The “Curb Cut Effect” in Clinical Pastoral Education

Written by Bill Gaventa, ACPE Retired Educator

Filed under: News

In my work in ministries with people with varied disabilities, time and time again, I have been struck with how resources developed to address a particular need have ended up having a much broader application. The most recent example for me was working with the Hospice Foundation of America on its website for autistic adults, their supporters, and caring professionals on grief, loss, and end-of-life issues. The language used took a lot of honing to be clear, direct, and non-abstract, which had me thinking over and over, “This applies to everyone.”

In the world of technology and tools, this paradox has a name, “the curb cut effect.”  Ramps, audiobooks, OXO kitchen tools, and more are all examples.  For CPE, it reminded me quickly of two resources that have universal applications for what we do in supervision and training: the PATH (Planning Alternative Tomorrow’s with Hope) Process and an emerging theory of education, Universal Design for Learning, otherwise known as UDL.

The PATH Process is one example of what is called “person-centered planning processes” in working with people with intellectual and developmental disabilities. Preferably done with a team of caring professionals and friends and often accompanied by graphic recording, the process begins with (1) asking someone about their “north star,” i.e., their dreams and hopes for their life, rather than with an analysis of current deficits or weaknesses.  Then, (2) what steps would demonstrate significant progress toward that north star?  And then, as in the graphic below, (3) one goes to where they are now, (4) who will be invited to help them, and (5) what is needed to help them stay strong (get stronger) in working toward their goals. Then a pause, and with (6), one starts working backward on the goals identified in Step 2.  What steps do I need to take, for example, in my work in this unit of training? Then, (7) what steps do I need to take in this next month?  And finally, (8) what am I going to do next week?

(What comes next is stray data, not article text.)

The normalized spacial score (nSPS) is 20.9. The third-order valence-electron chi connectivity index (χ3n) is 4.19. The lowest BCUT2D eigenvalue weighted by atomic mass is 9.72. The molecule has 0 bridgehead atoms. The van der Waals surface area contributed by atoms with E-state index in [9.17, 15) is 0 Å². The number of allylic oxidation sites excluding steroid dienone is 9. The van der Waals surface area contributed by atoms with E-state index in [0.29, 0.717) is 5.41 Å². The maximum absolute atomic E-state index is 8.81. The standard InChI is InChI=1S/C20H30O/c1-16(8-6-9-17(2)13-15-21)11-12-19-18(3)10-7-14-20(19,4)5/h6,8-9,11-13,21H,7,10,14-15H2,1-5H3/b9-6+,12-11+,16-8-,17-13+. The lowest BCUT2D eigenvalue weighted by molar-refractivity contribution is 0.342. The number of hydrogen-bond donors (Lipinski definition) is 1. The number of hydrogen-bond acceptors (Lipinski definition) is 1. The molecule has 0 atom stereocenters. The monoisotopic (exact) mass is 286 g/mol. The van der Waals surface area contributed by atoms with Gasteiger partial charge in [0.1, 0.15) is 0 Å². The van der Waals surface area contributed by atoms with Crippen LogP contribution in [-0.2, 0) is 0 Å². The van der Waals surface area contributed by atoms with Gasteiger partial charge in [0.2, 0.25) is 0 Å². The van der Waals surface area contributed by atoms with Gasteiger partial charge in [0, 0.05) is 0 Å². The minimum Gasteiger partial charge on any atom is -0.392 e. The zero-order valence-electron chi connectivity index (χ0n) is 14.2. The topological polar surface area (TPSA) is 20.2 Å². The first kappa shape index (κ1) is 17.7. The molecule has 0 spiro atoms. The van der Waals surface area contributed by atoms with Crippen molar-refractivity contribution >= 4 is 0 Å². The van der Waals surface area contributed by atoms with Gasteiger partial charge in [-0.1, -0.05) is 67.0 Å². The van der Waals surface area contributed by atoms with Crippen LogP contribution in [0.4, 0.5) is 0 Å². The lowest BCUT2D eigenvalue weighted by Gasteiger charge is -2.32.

For a CPE Learning Contract, one is then invited to think about how a unit fits into their life hopes and plan, and how the resources (including supervisor and peers) in the program and in other parts of their lives can be used to help them accomplish their goals. It is, in essence, a personal strategic planning process, but also useful for groups, organizations (e.g., CPE departments), and more.  Google it, and you will find a wide variety of groups using the process to facilitate all kinds of planning.

The second, Universal Design for Learning, is a comprehensive theory of educational design that arose from asking, “Instead of figuring out over and over again how to accommodate different needs and styles of learning into our current educational process, how do we begin with an educational process that is designed to be inclusive of multiple forms of learning?” It started in thinking about elementary and secondary school inclusive education, but now is being used and developed in post-secondary education.  I am including four websites that are part of a resource listing developed by the ACPE Anti-ableism Task Force for your exploration.  Suffice it to say, as you get into it, one realizes this educational theory could potentially be an incredibly valuable resource as pastoral educators seek to build programs that include people from many different backgrounds, ability/disability being only one of them.   

My hunch: CPE uses more curb-cut effects than we know, and there are many more to be found and developed as we move towards our north stars of being accessible and inclusive in a world of rich diversity. 

Bill Gaventa is an ACPE Retired Educator. He can be reached at

[1] Universal Design for Learning in Higher Education. Definitions, examples of applications, tips for getting started, with helpful lists, videos, and more. Very helpful and comprehensive chart on Guidelines for UDL focused in three areas: multiple means of engaging students, representation of information, and action/expression.

Universal Design for Learning and Its Application to Clinical Placements in Health Science Courses  Article also from Ireland, describing evolution of UDL, four levels of UDL, and use of some case studies.

Universal Design for Learning to support nursing students: Experiences in the Field Helpful framework for using UDL to avoid over-adjusting or under-adjusting to the needs of a particular student and gives examples on how accommodations can be made to assist all learners.

Book:  UDL University: Designing for Variability Across the Post-secondary Curriculum

UDL, Universal Design for Learning • Loui Lord Nelson (